Friday, September 12, 2014

Background checks for renting in Japan

Summary for applying for an apartment in Tokyo

-Have your proof of income ready
  -Easiest if you're an employee
  -Bring your bank books and any relevant invoices etc.
-Be ready to substantiate your reasons for moving
  -Be ready to share relevant contact details
-Be prepared to wait ~4 working days for the application to go through
  -Be available. You will likely be called by guarantor companies, management companies/landlords

There are a lot of articles, forum posts etc. on renting apartments in Japan, all of which are pretty easily accessible from Google; however, I thought I'd share my experience on background checks for renting, which I couldn't personally find much information about.

So, I'd found some places on that I liked, emailed the estate agent involved, and arranged a meeting. As seems pretty typical, none of the places I'd found were available, but they showed me some other places instead. I found one I liked, and we headed back to the office to start the application.

During the application (which took about an hour) I filled out a couple of forms. You might save a minute or so by knowing your birth date in the Japanese calendar. You'll probably save considerably more time if you're not self-employed. I am self-employed, so I also had to show reasonable proof that I could make the rent. I had 2 months worth of invoices (they would have preferred 3) and my bank book, of which they took copies.

They also wanted to know the reason I was moving to Tokyo. Now, in my head, the reason is that I'm more likely to find a research position in Tokyo than in rural Japan; however, in actuality I'm only in relatively preliminary discussions with one of the professors over here. Nonetheless, I opened my big mouth, assuming any old reason would do. This actually ended up with me having to provide the aforementioned professor's contact details (thankfully the professor is a nice guy, and was willing to help out), and these were not just retained by the estate agent, but passed on to both the guarantor company and the apartment's management company. To try and avoid making myself look like a complete ass from my prospective professor's point of view, I stressed to the estate agent, guarantor company, and management company that unless something firm was decided upon, my main subsistence was from my translation work.

At some point, and I don't recall exactly why, the estate agent took a copy of my PhD certificate. It was probably relevant to something I said.

After making the application on Saturday, I got phone calls from the guarantor company and management company on Monday and Tuesday, respectively. Basically they just went over the contents of the forms I'd filled on Saturday, and concentrated on the weakest part, being the reason for moving, to which I basically said moving to Tokyo will also be helpful for my translation work, but I intend to do research if possible. I think they were also keen to double check my earnings.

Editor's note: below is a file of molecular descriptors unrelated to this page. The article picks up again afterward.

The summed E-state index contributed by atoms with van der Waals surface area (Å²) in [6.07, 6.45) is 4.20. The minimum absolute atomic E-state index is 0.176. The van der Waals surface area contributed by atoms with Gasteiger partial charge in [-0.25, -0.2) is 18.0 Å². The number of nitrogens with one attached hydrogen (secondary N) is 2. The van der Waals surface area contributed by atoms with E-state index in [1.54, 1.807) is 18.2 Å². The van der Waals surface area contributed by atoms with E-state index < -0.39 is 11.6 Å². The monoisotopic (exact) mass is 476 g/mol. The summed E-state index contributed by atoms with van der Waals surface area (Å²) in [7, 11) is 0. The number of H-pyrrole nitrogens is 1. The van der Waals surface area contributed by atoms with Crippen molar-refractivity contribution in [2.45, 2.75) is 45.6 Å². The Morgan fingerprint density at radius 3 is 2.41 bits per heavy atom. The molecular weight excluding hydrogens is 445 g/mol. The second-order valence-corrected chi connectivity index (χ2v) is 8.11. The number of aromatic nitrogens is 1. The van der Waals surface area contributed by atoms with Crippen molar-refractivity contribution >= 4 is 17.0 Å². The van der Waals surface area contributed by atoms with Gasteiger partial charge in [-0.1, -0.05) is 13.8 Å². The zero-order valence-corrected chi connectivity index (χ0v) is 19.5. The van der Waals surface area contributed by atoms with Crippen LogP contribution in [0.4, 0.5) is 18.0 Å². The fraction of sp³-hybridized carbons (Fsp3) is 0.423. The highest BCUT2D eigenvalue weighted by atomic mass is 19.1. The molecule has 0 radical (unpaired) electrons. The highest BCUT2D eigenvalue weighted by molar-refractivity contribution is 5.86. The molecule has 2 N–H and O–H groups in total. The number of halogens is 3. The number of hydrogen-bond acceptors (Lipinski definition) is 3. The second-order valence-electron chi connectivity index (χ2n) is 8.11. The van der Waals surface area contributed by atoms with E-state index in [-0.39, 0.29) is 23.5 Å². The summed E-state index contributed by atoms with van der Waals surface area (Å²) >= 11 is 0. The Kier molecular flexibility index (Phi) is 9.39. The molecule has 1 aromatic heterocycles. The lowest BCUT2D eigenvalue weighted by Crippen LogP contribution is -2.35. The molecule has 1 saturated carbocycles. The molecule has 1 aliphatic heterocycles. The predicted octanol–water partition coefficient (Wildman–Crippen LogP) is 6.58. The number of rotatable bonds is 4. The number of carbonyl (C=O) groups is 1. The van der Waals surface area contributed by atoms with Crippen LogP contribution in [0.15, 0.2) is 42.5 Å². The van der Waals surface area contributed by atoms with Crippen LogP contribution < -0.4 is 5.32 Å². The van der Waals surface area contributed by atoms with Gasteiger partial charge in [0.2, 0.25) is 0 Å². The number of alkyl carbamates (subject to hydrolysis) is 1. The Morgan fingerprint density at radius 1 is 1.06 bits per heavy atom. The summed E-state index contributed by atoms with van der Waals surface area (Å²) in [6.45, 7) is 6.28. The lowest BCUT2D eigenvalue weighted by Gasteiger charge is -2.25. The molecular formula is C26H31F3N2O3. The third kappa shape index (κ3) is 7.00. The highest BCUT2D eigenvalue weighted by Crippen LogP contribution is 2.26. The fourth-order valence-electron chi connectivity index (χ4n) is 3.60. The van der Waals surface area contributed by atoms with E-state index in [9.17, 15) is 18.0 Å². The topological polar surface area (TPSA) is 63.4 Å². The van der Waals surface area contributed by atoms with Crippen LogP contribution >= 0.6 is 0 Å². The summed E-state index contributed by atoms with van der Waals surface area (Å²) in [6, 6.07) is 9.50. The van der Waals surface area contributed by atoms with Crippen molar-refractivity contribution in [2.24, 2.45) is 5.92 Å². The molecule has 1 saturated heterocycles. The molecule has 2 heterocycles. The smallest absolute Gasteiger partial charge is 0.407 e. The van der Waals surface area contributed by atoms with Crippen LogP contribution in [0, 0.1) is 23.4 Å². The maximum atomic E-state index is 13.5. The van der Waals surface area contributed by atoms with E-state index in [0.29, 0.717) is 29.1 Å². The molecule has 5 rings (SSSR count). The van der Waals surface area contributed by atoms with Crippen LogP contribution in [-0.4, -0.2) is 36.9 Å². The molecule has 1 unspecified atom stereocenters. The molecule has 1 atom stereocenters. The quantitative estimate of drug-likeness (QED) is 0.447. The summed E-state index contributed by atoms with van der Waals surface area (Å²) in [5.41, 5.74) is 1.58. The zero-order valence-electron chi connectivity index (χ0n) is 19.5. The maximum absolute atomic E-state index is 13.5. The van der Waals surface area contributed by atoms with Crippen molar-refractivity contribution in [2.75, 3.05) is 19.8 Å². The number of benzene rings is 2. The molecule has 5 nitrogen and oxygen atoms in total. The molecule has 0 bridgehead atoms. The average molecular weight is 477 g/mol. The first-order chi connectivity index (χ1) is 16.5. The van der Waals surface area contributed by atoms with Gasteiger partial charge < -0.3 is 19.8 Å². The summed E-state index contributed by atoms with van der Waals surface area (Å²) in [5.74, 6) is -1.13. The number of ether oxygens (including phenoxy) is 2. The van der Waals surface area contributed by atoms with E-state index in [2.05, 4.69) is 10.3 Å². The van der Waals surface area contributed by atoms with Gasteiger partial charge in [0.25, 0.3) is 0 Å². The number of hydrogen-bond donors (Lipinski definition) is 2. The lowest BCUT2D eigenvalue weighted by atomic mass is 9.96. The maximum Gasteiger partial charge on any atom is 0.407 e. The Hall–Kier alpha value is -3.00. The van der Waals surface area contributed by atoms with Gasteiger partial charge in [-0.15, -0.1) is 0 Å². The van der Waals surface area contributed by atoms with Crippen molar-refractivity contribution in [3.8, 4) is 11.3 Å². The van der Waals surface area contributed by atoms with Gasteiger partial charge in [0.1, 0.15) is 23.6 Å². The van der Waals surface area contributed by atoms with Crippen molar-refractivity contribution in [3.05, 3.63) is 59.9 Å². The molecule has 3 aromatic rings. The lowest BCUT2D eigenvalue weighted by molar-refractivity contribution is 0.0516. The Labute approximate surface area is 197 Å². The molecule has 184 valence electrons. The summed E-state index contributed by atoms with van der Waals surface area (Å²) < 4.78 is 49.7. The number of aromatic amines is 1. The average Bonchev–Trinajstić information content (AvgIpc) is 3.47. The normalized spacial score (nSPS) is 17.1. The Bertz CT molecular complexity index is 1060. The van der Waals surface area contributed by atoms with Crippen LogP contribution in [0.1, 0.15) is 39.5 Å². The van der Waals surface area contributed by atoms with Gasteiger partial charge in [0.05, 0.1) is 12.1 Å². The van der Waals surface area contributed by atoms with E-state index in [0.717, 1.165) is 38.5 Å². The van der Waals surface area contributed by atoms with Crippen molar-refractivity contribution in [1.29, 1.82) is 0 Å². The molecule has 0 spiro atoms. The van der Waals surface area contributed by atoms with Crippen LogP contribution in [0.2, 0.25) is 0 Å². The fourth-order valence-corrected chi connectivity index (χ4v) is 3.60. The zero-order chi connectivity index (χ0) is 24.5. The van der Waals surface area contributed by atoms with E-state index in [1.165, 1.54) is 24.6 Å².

On Wednesday, I got the call from the estate agent to say the application had been successful. Just 4 days from applying! I'm pretty thrilled about that: I thought they were going to keep me hanging for at least a week, and I was half-sure they were going to reject it.

On reflection, I'm not sure how useful my case is. I imagine most people will not be self-employed,  which will mean they have all the proof of income and reasons necessary to make things as smooth as possible. Also, perhaps having a professor (and a PhD) to vouch for me made a difference? Mine is a pretty unique case, so all I can really offer in advice is to have all your proof of income and be ready to substantiate your reasons for moving. For example, I really should have contacted the professor beforehand.

Still, as far as time scales go, you can probably expect to wait just a few days for the check to go through before you know you'll be able to move in.


Lastly, if possible, I advise using a Japanese-speaking estate agent, I went both the a gaijin-friendly and to a normal estate agent, and found that the normal estate agent tended to have the better deals, or in the very least was more inclined to show them to me. If you have the patience to go to 2 or 3 estate agents, then I would highly advise it.

Oh, and never take flats on the ground floor. Maybe my nose has been over-sensitized by damp, dingy England, but the first-floor apartments I viewed universally smelled of mold. Given that I've lived in a house for the last year, and that the ground floor here is fine, I didn't really believe it, but having actually gone to 3 first-floor rooms and taken a good whiff (as well as inspect the cupboards for mold, and found it in 2 of them: use a torch or the light on your phone and look at the corners of the most difficult to clean part of the cupboard, usually the underside of the lowest shelf to the floor -ignore any strange looks from the estate agent- any fluffy specks that come off when applying pressure with your finger are probably mold), I'm never going to consider a ground-floor room again.